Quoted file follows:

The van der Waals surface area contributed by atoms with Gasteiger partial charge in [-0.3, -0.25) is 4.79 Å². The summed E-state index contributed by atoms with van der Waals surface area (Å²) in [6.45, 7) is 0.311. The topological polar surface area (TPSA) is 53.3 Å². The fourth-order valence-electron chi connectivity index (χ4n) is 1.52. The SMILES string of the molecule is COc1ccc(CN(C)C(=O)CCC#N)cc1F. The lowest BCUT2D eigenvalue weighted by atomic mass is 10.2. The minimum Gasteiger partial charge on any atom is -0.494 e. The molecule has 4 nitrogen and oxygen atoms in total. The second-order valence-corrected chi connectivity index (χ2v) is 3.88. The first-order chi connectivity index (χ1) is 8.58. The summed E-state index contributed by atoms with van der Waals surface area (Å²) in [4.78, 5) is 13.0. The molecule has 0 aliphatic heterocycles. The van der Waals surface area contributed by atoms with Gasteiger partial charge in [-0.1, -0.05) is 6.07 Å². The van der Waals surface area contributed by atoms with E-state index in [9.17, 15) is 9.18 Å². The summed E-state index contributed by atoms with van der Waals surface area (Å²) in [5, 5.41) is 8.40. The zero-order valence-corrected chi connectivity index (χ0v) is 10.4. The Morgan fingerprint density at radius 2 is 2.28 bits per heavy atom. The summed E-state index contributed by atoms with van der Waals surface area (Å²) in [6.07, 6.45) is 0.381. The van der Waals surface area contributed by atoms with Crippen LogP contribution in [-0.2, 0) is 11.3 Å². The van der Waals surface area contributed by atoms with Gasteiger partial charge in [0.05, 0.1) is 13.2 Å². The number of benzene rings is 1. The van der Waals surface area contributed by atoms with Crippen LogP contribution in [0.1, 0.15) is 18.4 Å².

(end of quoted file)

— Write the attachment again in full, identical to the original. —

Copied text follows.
The van der Waals surface area contributed by atoms with Gasteiger partial charge in [-0.3, -0.25) is 4.79 Å². The summed E-state index contributed by atoms with van der Waals surface area (Å²) in [6.45, 7) is 0.311. The topological polar surface area (TPSA) is 53.3 Å². The fourth-order valence-electron chi connectivity index (χ4n) is 1.52. The SMILES string of the molecule is COc1ccc(CN(C)C(=O)CCC#N)cc1F. The lowest BCUT2D eigenvalue weighted by atomic mass is 10.2. The minimum Gasteiger partial charge on any atom is -0.494 e. The molecule has 4 nitrogen and oxygen atoms in total. The second-order valence-corrected chi connectivity index (χ2v) is 3.88. The first-order chi connectivity index (χ1) is 8.58. The summed E-state index contributed by atoms with van der Waals surface area (Å²) in [4.78, 5) is 13.0. The molecule has 0 aliphatic heterocycles. The van der Waals surface area contributed by atoms with Gasteiger partial charge in [-0.1, -0.05) is 6.07 Å². The van der Waals surface area contributed by atoms with E-state index in [9.17, 15) is 9.18 Å². The summed E-state index contributed by atoms with van der Waals surface area (Å²) in [5, 5.41) is 8.40. The zero-order valence-corrected chi connectivity index (χ0v) is 10.4. The Morgan fingerprint density at radius 2 is 2.28 bits per heavy atom. The summed E-state index contributed by atoms with van der Waals surface area (Å²) in [6.07, 6.45) is 0.381. The van der Waals surface area contributed by atoms with Crippen LogP contribution in [-0.2, 0) is 11.3 Å². The van der Waals surface area contributed by atoms with Gasteiger partial charge in [0.05, 0.1) is 13.2 Å². The number of benzene rings is 1. The van der Waals surface area contributed by atoms with Crippen LogP contribution in [0.1, 0.15) is 18.4 Å².